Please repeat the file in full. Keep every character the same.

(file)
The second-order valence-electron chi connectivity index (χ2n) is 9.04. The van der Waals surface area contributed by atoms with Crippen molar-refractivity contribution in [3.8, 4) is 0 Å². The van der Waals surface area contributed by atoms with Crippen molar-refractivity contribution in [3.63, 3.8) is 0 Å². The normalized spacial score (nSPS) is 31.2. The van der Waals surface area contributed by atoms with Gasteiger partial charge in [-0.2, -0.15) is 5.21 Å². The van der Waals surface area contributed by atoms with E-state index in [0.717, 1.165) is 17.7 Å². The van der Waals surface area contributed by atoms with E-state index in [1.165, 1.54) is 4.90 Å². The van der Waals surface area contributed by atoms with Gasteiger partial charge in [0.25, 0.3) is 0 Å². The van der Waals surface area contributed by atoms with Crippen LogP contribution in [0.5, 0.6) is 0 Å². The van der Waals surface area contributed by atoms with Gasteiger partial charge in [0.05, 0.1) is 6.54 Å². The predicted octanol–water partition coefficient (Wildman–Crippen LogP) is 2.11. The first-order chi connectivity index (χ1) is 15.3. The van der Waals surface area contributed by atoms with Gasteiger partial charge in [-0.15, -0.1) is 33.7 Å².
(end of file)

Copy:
The second-order valence-electron chi connectivity index (χ2n) is 9.04. The van der Waals surface area contributed by atoms with Crippen molar-refractivity contribution in [3.8, 4) is 0 Å². The van der Waals surface area contributed by atoms with Crippen molar-refractivity contribution in [3.63, 3.8) is 0 Å². The normalized spacial score (nSPS) is 31.2. The van der Waals surface area contributed by atoms with Gasteiger partial charge in [-0.2, -0.15) is 5.21 Å². The van der Waals surface area contributed by atoms with E-state index in [0.717, 1.165) is 17.7 Å². The van der Waals surface area contributed by atoms with E-state index in [1.165, 1.54) is 4.90 Å². The van der Waals surface area contributed by atoms with Gasteiger partial charge in [0.25, 0.3) is 0 Å². The van der Waals surface area contributed by atoms with Crippen LogP contribution in [0.5, 0.6) is 0 Å². The van der Waals surface area contributed by atoms with Gasteiger partial charge in [0.05, 0.1) is 6.54 Å². The predicted octanol–water partition coefficient (Wildman–Crippen LogP) is 2.11. The first-order chi connectivity index (χ1) is 15.3. The van der Waals surface area contributed by atoms with Gasteiger partial charge in [-0.15, -0.1) is 33.7 Å².